With the holiday season just around the corner, families become a common occurrence. Whether it’s your extended family reunion with distant cousins and a great aunt that you have to shout to in order to carry on a conversation or an intimate gathering of siblings and parents. Often times, the holidays mean the stress of more people and knowing there aren’t enough libations in the world to make your family feel normal or functional. Maybe your family isn’t as dysfunctional as that family, but you still have your moments. With tight quarters, expectations of others, and minimal space, it is easy to dread the holidays and want to spike the eggnog a bit more than normal. However, once the extended family is gone, the wrapping paper is in the trash, and you’ve eaten more sugar coated ham than you desire, how do you go about relating to your parents as an adult child?
In our 20s and 30s, our relationships with our parents change. We no longer have the need to divulge every note of personal information in our lives. We are financially independent of our parents and are no longer the 18 year olds that left home. We have established our own ideals and have foraged a trail different than the 401Ks and steady 9-5s of our parents. Success, happiness, and the work-life balance looks far different than that of mom and dad. Our worlds are different. We don’t need money, and are pretty self-sufficient.
Herein lies the question.
Over the past decade, I’ve learned a lot about relationships. It hasn’t been easy, and some messes have been made, but here are a few things I’ve learned.
A lens of grace.
Your childhood probably wasn’t perfect. For some, it was probably far less than perfect. As an adult, you’ve realized the ways you are or will want to parent differently than your parents. Don’t bring up old wounds over the turkey carving. If there’s still really painful wounds go see a counselor. You parents most likely repeated the upbringing they had or tried to parent the best they knew how. Begin to see the ways they parented as the parents who truly thought they were providing for you and leading you well into adulthood.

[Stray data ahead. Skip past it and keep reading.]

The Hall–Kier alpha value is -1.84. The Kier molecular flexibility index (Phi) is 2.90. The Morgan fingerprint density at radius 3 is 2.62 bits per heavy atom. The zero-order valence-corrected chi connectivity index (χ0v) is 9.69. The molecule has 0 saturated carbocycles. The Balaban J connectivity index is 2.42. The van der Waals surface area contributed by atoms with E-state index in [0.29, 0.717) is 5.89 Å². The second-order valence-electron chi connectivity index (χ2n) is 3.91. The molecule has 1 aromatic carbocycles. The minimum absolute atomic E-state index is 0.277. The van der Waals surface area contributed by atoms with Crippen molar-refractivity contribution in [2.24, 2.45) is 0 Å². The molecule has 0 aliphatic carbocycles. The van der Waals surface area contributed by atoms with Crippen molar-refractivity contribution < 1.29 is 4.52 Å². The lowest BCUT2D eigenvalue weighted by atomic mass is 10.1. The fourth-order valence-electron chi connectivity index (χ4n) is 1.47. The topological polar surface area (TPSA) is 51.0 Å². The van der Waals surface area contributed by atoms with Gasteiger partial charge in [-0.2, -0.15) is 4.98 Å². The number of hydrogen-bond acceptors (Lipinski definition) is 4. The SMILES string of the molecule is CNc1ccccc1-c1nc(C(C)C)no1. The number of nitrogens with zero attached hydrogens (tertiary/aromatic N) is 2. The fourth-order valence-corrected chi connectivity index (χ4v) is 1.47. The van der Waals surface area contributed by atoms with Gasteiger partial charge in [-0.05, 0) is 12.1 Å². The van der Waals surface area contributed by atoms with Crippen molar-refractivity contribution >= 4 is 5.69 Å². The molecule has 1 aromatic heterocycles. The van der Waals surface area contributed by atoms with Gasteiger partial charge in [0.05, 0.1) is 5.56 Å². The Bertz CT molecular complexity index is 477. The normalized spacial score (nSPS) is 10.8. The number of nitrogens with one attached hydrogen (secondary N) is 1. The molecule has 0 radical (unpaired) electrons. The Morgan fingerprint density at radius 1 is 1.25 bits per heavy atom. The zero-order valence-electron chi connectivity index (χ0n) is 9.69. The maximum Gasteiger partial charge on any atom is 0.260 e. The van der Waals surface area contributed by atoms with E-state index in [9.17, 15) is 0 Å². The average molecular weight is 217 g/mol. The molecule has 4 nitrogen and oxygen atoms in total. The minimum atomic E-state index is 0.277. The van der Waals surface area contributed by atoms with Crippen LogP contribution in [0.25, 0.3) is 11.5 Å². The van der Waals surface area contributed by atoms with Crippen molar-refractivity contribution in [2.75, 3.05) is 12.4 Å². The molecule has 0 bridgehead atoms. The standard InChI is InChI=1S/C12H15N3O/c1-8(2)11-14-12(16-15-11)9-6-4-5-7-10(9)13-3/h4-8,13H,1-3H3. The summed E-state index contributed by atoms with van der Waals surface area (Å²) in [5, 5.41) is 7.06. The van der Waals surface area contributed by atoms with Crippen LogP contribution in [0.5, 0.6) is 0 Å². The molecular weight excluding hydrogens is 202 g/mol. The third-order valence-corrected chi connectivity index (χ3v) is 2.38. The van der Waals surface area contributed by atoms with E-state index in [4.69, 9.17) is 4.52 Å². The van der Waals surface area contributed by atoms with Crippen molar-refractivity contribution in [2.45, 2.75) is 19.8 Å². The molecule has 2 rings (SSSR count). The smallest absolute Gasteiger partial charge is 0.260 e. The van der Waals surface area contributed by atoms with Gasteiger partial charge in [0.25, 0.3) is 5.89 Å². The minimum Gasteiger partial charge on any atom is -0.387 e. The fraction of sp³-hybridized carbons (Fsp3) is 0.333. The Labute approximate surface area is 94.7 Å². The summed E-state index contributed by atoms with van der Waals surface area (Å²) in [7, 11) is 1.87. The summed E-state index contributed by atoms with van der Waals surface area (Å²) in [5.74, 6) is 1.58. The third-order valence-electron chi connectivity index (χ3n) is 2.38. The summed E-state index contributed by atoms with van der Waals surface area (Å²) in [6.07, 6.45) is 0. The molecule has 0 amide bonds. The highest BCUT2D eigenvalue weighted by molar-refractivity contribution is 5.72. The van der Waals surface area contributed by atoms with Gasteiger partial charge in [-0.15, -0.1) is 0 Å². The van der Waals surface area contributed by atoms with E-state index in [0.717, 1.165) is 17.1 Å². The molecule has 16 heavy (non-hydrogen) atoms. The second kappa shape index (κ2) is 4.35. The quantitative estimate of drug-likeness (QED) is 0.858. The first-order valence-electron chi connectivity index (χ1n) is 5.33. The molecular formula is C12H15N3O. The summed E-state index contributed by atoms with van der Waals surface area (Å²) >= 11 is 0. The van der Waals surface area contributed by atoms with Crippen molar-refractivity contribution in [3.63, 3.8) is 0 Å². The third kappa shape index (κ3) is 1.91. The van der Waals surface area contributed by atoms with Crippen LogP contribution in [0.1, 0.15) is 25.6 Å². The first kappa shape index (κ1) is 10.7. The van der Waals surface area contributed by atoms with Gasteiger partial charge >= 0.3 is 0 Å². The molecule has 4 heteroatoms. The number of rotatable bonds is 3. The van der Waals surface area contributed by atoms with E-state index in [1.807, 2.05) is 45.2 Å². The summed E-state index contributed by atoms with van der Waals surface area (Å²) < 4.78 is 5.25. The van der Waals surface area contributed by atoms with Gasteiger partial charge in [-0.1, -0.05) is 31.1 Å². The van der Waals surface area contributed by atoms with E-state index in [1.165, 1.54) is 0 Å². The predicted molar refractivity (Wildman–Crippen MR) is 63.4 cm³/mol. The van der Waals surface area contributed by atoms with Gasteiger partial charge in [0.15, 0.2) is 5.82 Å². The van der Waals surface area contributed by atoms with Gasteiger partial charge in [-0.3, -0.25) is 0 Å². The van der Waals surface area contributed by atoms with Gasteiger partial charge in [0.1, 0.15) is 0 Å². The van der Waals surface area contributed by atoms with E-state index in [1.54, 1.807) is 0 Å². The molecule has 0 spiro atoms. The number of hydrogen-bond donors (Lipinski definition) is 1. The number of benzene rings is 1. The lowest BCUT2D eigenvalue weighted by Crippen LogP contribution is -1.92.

Connection is always the goal.
Your parents and your world is different. Your mom drinks instant coffee and your dad thinks the cappuccino from the vending machine at work is great. You prefer your cup from a minimal designed coffee shop as a single-origin almond milk latte. Your dad loves target shooting and you won’t touch a gun. Never before have you loved someone for your entire life, but realize you have very little in common. Every time you meet it means finding the things you can still share together. As your parents age adventures, hiking, and climbing like your trips in national parks can’t happen anymore. It may be as simple as watching a movie you used to enjoy as kids by the fire with a bowl of popcorn. It could be going out to a fancy dinner or ice skating downtown. I’ve found that shared activity is key to connection and opening up your heart like you haven’t before.
As you’ve grown up, you’ve come to be more self-aware. You’ve learned how you love others, how you receive love, and what you’re good at. Most likely your parents have only been apart of this process. When you find your heart and yourself being mistreated and hurt, don’t be afraid to communicate what you want and need in the relationship. If your family is one that avoids conflict, this can feel awkward and a hard trend to set.
Develop a culture of celebration.
Don’t find yourself going through your Facebook newsfeed looking at other’s family and their fun. Find ways to disconnect from screens, create new memories, and celebrate. It may not look like coordinated dancing and holiday mashup lipsync videos that proliferate YouTube. That’s perfectly ok. Embrace the season you’re in, the way your family interacts, and have some fun. Life isn’t meant to be so serious, particularly this time of year. Connect with your folks, embrace your quirks, have a few dance parties, and learn to play, whether you’re interacting with people in their 20s, 30s, or 60s.